With the emergence of COVID-19, British Columbia and Canada needed urgent access to rapid, validated tests for the virus. Under his leadership at BCCDC, and relying heavily on his expertise, Krajden and his team were able to rapidly develop an assay for the province to commence testing in January 2020, weeks before other jurisdictions. Access to this test was an essential element in the management and control of the outbreak and the safety of British Columbians.
Krajden created the world-leading B.C. Hepatitis Testers Cohort, which integrates de-identified data on 2.4 million individuals tested for, or diagnosed with, hepatitis B, C, HIV and TB infections, linked to their corresponding healthcare administrative data since 1990, to create longitudinal medical histories. This cohort has produced influential pieces of evidence that shaped clinical and public health guidelines and policy in Canada and globally. He was instrumental in the development and continued progress of the Canadian Institutes of Health Research-funded Canadian Network on Hepatitis C, a multidisciplinary group committed to developing a national strategy for hepatitis C elimination.
Krajden was one of the key personnel in the STOP HIV initiative in British Columbia. This public health endeavour saw the implementation of acute HIV testing, allowing diagnosis during the most infectious period of the disease, resulting in timely interventions and communication to partners to reduce transmission. This undertaking helped lead to the lowest HIV incidence on a provincial scale in decades.
Krajden also played a pivotal role in global public policy changes in human papillomavirus (HPV) vaccine dosing regimen and the associated reduction of financial access barriers to care. Similarly, his work with respect to assessing the utility of HPV testing versus traditional Pap smears is expected to contribute to guidelines that will benefit women worldwide.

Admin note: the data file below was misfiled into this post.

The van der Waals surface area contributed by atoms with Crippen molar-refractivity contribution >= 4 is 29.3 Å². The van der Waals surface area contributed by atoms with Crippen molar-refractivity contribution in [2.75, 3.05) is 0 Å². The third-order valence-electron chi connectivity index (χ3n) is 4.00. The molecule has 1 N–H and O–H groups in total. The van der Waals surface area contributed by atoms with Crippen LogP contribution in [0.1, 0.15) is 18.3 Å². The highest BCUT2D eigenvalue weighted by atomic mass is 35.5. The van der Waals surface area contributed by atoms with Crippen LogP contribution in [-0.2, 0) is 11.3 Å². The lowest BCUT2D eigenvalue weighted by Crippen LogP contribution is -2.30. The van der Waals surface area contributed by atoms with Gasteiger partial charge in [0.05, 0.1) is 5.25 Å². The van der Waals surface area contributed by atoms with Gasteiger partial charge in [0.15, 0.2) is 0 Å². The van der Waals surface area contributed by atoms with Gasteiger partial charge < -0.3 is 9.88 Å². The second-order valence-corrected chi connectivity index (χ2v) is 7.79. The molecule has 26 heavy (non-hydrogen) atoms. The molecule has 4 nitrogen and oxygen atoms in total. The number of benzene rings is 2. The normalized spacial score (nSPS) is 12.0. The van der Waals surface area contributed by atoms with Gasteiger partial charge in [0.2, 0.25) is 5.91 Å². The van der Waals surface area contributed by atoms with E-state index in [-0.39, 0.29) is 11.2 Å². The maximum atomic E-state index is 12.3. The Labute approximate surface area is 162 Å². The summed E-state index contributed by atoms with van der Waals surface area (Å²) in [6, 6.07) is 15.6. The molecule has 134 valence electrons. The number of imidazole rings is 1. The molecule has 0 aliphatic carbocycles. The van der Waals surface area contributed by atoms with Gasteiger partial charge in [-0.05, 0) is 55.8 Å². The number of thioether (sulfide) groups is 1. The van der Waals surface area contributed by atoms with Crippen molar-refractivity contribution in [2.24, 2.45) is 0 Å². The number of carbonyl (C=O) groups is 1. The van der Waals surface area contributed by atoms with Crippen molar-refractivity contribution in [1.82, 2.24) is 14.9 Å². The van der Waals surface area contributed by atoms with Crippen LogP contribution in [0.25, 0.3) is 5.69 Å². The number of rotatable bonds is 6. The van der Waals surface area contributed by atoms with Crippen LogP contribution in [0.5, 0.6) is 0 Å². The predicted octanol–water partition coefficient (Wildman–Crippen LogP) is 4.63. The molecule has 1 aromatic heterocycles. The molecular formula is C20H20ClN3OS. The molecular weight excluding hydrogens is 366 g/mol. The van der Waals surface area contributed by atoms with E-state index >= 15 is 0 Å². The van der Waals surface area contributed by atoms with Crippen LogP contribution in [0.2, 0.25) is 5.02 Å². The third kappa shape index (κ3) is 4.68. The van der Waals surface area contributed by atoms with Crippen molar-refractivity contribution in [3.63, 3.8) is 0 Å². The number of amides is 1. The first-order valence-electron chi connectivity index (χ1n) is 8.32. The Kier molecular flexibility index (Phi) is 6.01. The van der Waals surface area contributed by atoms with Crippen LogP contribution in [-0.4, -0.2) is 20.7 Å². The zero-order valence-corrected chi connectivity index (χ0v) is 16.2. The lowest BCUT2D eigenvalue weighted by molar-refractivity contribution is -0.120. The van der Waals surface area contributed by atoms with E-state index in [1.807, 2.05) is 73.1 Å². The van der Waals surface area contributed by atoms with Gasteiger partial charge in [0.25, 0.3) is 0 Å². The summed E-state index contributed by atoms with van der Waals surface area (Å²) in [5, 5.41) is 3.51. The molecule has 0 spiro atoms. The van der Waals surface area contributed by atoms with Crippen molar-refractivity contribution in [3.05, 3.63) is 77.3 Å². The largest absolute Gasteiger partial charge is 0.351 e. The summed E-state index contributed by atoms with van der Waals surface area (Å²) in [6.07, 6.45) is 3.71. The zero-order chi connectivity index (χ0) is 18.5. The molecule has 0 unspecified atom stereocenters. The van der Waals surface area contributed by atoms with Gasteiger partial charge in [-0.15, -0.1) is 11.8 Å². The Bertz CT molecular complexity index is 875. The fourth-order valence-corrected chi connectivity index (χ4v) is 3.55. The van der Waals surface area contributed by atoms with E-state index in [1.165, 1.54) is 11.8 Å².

In his educational capacity, Krajden has the reputation of being a wonderful teacher and valued mentor, training researchers, health professionals and students at all levels. He is known for his willingness to provide input and advice despite numerous other commitments, contributing to the success of others. His dedication further extends into the clinical realm, where he always has patient interests at heart and never hesitates to devote his own time to make a difference in client outcomes.
In appointing Krajden to the Order of British Columbia, it is recognized that, over many decades, he has demonstrated exceptional innovation, leadership and sustained contributions to the province, country and the world. He is a highly respected visionary, scientist and educator who has inspired countless researchers and health professionals with his clinical excellence, dedication and generosity of spirit.
Tamara Micner, Rembrandt Koppelaar, Karen and Jack Micner and Dr. Talie Lewis are extremely proud to announce the ordination of Mimi Micner to the rabbinate. The virtual ceremony took place June 7 from Hebrew College in Boston. Mimi and Talie live in Watertown, a half-hour drive from Mimi’s new position, rab- bi at Temple Beth Torah in Holliston, Mass.
Mimi is the granddaughter of Kela (z’l) and Lito (z’l) Guincher, who are kvelling on the Richter scale above. She is also the granddaughter of Chaim (z’l) and Susie Micner, who are surely enormously proud as well.
Mazel tov, Rabbi Mimi! Bist 120!